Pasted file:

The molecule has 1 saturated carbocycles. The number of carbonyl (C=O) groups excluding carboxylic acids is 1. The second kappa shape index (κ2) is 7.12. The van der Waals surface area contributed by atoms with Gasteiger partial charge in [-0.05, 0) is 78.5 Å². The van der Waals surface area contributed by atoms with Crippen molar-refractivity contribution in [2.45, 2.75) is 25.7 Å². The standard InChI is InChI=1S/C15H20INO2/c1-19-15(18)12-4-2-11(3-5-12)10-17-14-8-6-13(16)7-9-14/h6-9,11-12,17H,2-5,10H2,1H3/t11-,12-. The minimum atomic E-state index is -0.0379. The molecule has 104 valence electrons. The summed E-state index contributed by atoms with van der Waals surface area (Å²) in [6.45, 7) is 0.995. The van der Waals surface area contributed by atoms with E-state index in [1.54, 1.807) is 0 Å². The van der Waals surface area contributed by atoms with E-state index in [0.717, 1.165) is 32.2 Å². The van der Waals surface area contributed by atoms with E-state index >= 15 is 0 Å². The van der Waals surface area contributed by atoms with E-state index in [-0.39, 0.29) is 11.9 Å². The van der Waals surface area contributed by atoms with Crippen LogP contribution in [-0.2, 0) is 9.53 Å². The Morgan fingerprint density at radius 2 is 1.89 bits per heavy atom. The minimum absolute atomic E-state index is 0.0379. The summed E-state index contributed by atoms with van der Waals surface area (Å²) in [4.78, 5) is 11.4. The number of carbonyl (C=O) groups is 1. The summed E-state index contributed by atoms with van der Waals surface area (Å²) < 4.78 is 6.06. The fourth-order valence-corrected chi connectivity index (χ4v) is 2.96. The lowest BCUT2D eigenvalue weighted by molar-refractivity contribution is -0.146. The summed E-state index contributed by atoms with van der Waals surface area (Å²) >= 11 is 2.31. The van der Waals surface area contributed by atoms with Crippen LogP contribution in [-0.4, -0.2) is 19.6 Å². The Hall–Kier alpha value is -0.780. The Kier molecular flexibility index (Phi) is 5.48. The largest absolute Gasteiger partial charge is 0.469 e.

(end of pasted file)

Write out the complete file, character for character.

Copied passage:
The molecule has 1 saturated carbocycles. The number of carbonyl (C=O) groups excluding carboxylic acids is 1. The second kappa shape index (κ2) is 7.12. The van der Waals surface area contributed by atoms with Gasteiger partial charge in [-0.05, 0) is 78.5 Å². The van der Waals surface area contributed by atoms with Crippen molar-refractivity contribution in [2.45, 2.75) is 25.7 Å². The standard InChI is InChI=1S/C15H20INO2/c1-19-15(18)12-4-2-11(3-5-12)10-17-14-8-6-13(16)7-9-14/h6-9,11-12,17H,2-5,10H2,1H3/t11-,12-. The minimum atomic E-state index is -0.0379. The molecule has 104 valence electrons. The summed E-state index contributed by atoms with van der Waals surface area (Å²) in [6.45, 7) is 0.995. The van der Waals surface area contributed by atoms with E-state index in [1.54, 1.807) is 0 Å². The van der Waals surface area contributed by atoms with E-state index in [0.717, 1.165) is 32.2 Å². The van der Waals surface area contributed by atoms with E-state index >= 15 is 0 Å². The van der Waals surface area contributed by atoms with E-state index in [-0.39, 0.29) is 11.9 Å². The van der Waals surface area contributed by atoms with Crippen LogP contribution in [-0.2, 0) is 9.53 Å². The Morgan fingerprint density at radius 2 is 1.89 bits per heavy atom. The minimum absolute atomic E-state index is 0.0379. The summed E-state index contributed by atoms with van der Waals surface area (Å²) in [4.78, 5) is 11.4. The number of carbonyl (C=O) groups is 1. The summed E-state index contributed by atoms with van der Waals surface area (Å²) < 4.78 is 6.06. The fourth-order valence-corrected chi connectivity index (χ4v) is 2.96. The lowest BCUT2D eigenvalue weighted by molar-refractivity contribution is -0.146. The summed E-state index contributed by atoms with van der Waals surface area (Å²) >= 11 is 2.31. The van der Waals surface area contributed by atoms with Crippen LogP contribution in [-0.4, -0.2) is 19.6 Å². The Hall–Kier alpha value is -0.780. The Kier molecular flexibility index (Phi) is 5.48. The largest absolute Gasteiger partial charge is 0.469 e.